This website ceased updating on March 19, 2012 and was archived on January 30, 2014. Links may be broken/misdirected and emails will not be replied to. Please use your best judgement when using this website. For more from the creator, visit AmandaPotter.com

Broodscappen Doen in Maastricht

Lets build on Wednesday’s Aldi article shall we? The Dutch phrase for grocery shopping is broodschappen doen, and I find I tend to do it more often here than in the US. Maybe it’s my small refrigerator. I’m not particularly adventurous when it comes to shopping for food, but Maastricht is bursting with grocery shopping options and alternatives for everyone from the budget cook to the gourmet. Here’s a few suggestions and Dutch words to help you along.

Grocery Stores

lots of groceries

Image (c) Dan4th. Licensed under Creative Commons.


The Dutch grocery store (or supermarkt) is your one stop shop for food. With a little bit of everything, plus the paper and cleaning products you need to keep a household running, this is how I choose to do my grocery shopping. I find it the simplest option and clearly so do many other people since the stores are almost always busy. Shopping early in the day is advisable since produce and milk frequently sells out and isn’t restocked until the following morning. Most grocery stores are open a little later than the average store, typically to about 8 pm, but they are not usually open on Sundays. Grocery stores you’ll find in Maastricht are:

Farmers Markets

fish market

Maastricht's Friday fish market in early winter.


If you like to buy you produce, bread, meat, and cheese outdoors you can do so at one of the weekly open air markets in Maastricht. Since many vendors are from the region, the produce is frequently fresher and sometimes cheaper than the grocery store. Seafood lovers in particular should check out the Friday Fish Market.

  • Weekly Market on Wednesday: Produce, bread, meats, and a variety of non-food products.
  • Organic Market on Thursday: Organic produce, bread, and meat.
  • Fish Market on Friday: Huge selection of fish and seafood. Plus everything you find at the Wednesday market.

Specialty Shops

Finally the best way, although frequently most expensive way to purchase quality food is through a specialty shop. I thick that small shops are a popular way to grocery shop in Maastricht. The food is always fresh or fresh-made, and the shops are owned by local people rather than chains. The professionals in the shops can make recommendations as well if you’re about to cook a new recipe. I only regularly visit two speciality shops in Maastricht. Simon Levelt is a loose leaf tea, coffee, and chocolate store with a great tea selection. Nearby, the Green Shop is an organic produce shop and during the summer they have great deals on berries. Here’s a few of the types of shops you’ll find and what they are called in Dutch:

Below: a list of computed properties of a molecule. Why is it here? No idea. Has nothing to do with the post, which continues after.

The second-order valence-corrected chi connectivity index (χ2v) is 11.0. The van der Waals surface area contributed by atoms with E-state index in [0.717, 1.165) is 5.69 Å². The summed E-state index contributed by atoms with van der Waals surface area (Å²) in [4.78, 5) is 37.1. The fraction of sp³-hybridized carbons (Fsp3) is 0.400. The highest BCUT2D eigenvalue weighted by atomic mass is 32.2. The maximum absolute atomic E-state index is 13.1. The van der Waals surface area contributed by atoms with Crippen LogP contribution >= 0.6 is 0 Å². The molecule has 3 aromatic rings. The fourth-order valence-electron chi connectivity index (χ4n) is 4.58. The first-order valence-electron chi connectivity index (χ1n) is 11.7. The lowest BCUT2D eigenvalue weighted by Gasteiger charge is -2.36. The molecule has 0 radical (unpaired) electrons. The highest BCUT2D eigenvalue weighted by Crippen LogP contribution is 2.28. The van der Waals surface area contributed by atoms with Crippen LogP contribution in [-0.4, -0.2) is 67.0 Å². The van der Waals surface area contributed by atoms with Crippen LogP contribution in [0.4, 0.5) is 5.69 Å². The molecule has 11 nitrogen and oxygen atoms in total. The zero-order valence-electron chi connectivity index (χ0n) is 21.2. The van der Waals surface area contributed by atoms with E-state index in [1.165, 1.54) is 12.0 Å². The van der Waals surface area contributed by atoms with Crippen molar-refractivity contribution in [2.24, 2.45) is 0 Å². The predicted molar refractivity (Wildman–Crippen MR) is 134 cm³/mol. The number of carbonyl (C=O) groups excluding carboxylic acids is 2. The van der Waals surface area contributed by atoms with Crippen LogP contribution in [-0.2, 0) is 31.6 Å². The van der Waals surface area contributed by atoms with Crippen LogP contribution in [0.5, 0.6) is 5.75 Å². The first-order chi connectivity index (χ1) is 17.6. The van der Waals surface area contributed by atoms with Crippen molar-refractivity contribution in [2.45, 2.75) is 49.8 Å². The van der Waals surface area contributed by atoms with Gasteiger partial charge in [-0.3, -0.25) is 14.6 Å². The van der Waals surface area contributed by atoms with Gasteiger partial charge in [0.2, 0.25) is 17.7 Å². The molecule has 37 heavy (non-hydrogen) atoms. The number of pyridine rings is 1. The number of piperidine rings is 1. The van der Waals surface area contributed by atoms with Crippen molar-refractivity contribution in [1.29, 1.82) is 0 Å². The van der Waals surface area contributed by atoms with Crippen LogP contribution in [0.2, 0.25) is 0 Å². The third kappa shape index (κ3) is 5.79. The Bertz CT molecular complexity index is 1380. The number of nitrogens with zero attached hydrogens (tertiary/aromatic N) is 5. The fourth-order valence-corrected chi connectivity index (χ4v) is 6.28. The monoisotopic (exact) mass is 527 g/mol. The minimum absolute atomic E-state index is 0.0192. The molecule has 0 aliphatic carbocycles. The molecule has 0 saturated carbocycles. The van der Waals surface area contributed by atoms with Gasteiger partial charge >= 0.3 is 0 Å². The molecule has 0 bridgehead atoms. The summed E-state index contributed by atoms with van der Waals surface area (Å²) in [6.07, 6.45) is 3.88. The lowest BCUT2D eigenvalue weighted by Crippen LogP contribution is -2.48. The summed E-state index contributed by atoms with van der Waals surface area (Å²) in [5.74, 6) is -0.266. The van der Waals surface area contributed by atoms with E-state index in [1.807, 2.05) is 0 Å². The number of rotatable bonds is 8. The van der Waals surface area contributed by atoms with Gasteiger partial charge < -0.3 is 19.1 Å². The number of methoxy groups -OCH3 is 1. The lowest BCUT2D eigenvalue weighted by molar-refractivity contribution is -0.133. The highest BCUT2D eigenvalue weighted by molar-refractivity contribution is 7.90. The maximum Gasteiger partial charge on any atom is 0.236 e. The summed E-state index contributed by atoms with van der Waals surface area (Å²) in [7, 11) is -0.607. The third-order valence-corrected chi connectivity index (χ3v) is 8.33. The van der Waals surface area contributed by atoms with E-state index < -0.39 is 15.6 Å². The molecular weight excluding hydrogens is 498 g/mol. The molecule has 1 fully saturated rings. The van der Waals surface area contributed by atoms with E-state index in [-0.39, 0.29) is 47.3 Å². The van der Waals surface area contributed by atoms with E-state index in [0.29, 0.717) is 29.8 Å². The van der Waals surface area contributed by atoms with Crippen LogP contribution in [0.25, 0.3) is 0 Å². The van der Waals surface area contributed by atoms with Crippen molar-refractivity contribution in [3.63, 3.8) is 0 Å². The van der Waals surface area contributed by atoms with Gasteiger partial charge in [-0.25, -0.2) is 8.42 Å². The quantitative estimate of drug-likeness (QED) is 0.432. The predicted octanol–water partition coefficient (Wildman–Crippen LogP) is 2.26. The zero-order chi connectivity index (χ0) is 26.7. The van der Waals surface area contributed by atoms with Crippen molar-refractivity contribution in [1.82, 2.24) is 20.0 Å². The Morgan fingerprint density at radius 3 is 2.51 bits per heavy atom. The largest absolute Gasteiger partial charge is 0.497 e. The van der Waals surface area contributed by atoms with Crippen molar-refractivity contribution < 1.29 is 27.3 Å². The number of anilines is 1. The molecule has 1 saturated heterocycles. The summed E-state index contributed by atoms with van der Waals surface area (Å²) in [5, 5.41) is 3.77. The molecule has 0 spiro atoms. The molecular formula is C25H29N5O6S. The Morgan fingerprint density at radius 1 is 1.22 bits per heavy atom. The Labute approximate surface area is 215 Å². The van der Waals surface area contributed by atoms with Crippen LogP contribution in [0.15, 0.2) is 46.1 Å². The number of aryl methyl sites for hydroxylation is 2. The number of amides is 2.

• Butcher (de slager): For all sorts of meats, including fresh slavinken.
  • Bakery (de bakker): Fresh backed bread, pies, vlaai, and baked sweets.
  • Tea shop (theewinkel): Gormeat tea and coffee. Sometimes combined with chocolate shops.
  • Chocolate shop (chocoladewinkel): Local chocolaters as well as larger general candy stores.
  • Green grocery (groenteman): Fruit, vegetables, and maybe a few other odds and ends.
  • Cheese shop (kaaswinkel): The best option for fresh local and international cheeses.

There are also a couple of small, ethnic grocery stores to watch out for as well. These can help you fill out your menu with a variety authentic international cuisine and sometimes you’ll find a surprise; like baking soda at the Asian grocery store on the Markt square.

What’s your favorite way to buy food?

Grocery image licensed under Creative Commons.

8 Responses to “Broodscappen Doen in Maastricht”

  1. Alison says:

    I generally stick with what I can find at AH, although I’ve found if I go too early in the morning — and that can be from opening until as late as 1 p.m. — the selection is limited, because they haven’t restocked yet! We have Plus stores here in Utrecht that can be a good source of the occasional US food items. I do visit our Saturday outdoor market when I want some good shrimp, cheese — 3 for €5 — or more unusual vegetables, like okra. The tokos are great for a broader selection of canned beans, baking soda!, and various Asian ingredients. I’ll probably go today, in fact, to pick up some wonton wrappers. They also have a fantastic selection of spices.

  2. rebecca mbay says:

    A lot of grocerie stores around, like the Brusselse poort, but Albert Heijn is indeed very easy when you are in the center of town.

  3. Amanda says:

    Good point. Its all about timing with grocery stores around here. I almost never get out before noon for my shopping so I’ve never encountered a lack early in the day. 3 for 5 euro cheese sounds great. :)

  4. Amanda says:

    I don’t think of Brusselse poort itself as a grocery store, but it does have two grocery stores in it: AH & C1000. That’s actually where I do some of my shopping.

  5. It’s nice to know AH is a favorite of everyone..I found it to be my fave over the years and man that Asian Market is fabulous..can’t wait to shop there! Have you found any Italian Markets?

  6. Amanda says:

    I haven’t found an Italian market yet, but I bet there is one. I’ll have to ask around.

  7. Maria says:

    Hello,
    Is it possible to order delivery of products at maastricht? could not find any supermarket which delivers. albert hein is in dutch and they say by phone that they do not deliver….

  8. Amanda says:

    Unfortunately I’ve not found such a service in Maastricht, but I never went out of my way to find it either. Good luck.